Best Buy sees dramatic Q3 profit shrinkage
Struggles to digest Carphone Warehouse losses
US retail giant Best Buy saw Q3 profit plummet 77 per cent as consumer spending on electronic goods took a nosedive for the quarter.
The firm, in a move to cut costs, said it is offering “enhanced” redundancy packages to about 4,000 employees at its headquarters in Richfield, Minneapolis.
Best Buy said it also plans to cut capital spending by about 50 per cent in 2009.
The retailer, which has around 150,000 full-time, part-time and seasonal workers on its books, admitted it might have to lay off more people depending on how many of its corporate staff accepts the buyout.
It added that Best Buy will open “significantly” fewer stores in the US, Canada and China next year.
The company pulled in Q3 profit of $52m, or 13 cents a share, in the three months ended 29 November, significantly down on the same period a year ago when Best Buy notched up profit of $228m, or 53 cents a share.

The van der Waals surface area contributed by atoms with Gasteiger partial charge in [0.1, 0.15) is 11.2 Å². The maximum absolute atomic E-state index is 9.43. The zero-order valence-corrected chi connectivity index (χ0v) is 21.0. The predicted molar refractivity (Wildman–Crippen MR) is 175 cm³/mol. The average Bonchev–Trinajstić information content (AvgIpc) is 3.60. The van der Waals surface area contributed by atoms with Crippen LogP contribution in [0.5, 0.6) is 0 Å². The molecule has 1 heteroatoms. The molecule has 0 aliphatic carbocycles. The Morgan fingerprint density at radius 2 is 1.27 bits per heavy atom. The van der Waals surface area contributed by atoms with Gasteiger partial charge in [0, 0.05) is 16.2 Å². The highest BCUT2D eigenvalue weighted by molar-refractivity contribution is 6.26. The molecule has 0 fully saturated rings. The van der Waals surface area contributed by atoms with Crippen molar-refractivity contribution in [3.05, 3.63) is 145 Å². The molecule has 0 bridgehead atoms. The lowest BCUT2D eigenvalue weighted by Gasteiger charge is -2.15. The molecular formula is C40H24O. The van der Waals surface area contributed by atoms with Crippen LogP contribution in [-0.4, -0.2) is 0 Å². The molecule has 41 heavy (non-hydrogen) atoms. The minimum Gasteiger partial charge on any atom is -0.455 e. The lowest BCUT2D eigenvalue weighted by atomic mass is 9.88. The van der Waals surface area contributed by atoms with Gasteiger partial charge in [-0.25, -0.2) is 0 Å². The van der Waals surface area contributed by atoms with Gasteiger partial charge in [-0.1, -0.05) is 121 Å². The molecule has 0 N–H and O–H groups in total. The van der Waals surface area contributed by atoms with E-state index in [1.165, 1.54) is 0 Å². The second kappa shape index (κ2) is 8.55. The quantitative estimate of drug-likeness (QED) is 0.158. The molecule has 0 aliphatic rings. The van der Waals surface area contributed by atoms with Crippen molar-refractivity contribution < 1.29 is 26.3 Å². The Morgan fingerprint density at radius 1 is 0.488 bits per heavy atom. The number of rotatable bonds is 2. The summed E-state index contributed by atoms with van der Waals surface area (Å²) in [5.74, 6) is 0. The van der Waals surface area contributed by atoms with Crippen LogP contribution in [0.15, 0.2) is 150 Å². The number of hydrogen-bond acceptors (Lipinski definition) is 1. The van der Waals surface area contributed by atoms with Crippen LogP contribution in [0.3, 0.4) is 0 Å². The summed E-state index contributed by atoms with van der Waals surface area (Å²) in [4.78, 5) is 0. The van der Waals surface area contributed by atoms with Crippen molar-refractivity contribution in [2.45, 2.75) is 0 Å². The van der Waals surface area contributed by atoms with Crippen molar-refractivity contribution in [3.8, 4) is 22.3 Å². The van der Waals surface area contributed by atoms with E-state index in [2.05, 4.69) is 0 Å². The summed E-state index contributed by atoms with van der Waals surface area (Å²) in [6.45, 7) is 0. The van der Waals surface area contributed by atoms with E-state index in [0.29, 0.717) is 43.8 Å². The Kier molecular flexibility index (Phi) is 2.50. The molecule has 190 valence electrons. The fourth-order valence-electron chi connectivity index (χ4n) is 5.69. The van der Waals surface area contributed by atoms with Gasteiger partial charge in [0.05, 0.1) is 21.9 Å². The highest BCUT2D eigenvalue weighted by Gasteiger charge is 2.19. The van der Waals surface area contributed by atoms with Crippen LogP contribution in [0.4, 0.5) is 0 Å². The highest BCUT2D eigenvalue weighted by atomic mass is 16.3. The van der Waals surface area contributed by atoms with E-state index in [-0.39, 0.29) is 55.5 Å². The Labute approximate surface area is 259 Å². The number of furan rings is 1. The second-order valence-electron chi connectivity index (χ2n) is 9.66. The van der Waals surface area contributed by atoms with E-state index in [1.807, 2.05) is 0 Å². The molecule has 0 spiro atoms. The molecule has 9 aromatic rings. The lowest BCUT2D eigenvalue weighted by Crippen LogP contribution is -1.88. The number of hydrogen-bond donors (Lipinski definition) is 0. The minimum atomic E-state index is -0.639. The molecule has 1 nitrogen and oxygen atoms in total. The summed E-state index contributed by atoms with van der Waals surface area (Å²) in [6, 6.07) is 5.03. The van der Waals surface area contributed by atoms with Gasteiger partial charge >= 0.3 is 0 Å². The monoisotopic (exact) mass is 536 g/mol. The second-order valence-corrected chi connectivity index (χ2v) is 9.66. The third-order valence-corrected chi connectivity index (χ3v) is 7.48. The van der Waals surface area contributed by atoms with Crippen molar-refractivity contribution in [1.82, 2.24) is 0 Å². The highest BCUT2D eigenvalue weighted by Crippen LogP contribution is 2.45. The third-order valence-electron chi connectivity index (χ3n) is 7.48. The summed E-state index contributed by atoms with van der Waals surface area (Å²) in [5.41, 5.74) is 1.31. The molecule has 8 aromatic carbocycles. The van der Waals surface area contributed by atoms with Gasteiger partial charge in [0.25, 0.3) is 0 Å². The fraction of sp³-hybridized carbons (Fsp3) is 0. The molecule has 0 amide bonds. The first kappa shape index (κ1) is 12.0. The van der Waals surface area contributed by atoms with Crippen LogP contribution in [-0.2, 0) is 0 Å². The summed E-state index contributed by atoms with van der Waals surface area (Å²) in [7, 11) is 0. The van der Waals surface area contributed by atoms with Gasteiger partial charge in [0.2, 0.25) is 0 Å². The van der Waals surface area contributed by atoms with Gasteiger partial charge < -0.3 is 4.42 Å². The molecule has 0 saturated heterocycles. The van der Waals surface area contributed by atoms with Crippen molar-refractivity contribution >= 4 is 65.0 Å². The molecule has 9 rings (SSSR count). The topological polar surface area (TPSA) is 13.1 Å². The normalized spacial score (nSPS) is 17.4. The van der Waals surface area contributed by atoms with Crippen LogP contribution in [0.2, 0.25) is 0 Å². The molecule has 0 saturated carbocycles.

Best Buy swallowed a massive “non-operating impairment charge” of $111m for the period related to what it described as “a significant and sustained decline in the market price of the company’s nearly three per cent stake in the common shares outstanding of The Carphone Warehouse Group PLC”.
Despite the ongoing turmoil at the firm, Best Buy saw overall revenue climb 16 per cent to $11.5bn from $9.93bn. However, sales at stores open at least 14 months dropped 5.3 per cent during the quarter.
“We believe that there has been a dramatic and potentially long-lasting change in consumer behavior as people adjust to the new realities of the marketplace,” said Best Buy CEO Bradbury H Anderson.
“We also believe that customers will continue to reward those retailers who understand their needs and desires, and offer relevant solutions at fair prices. Yet we clearly recognise that these changes require us to make significant adjustments.”
Shares in Best Buy, whose value has nearly halved since this time last year, are currently trading at 28.16, up 1.73 per cent on Wall Street. ®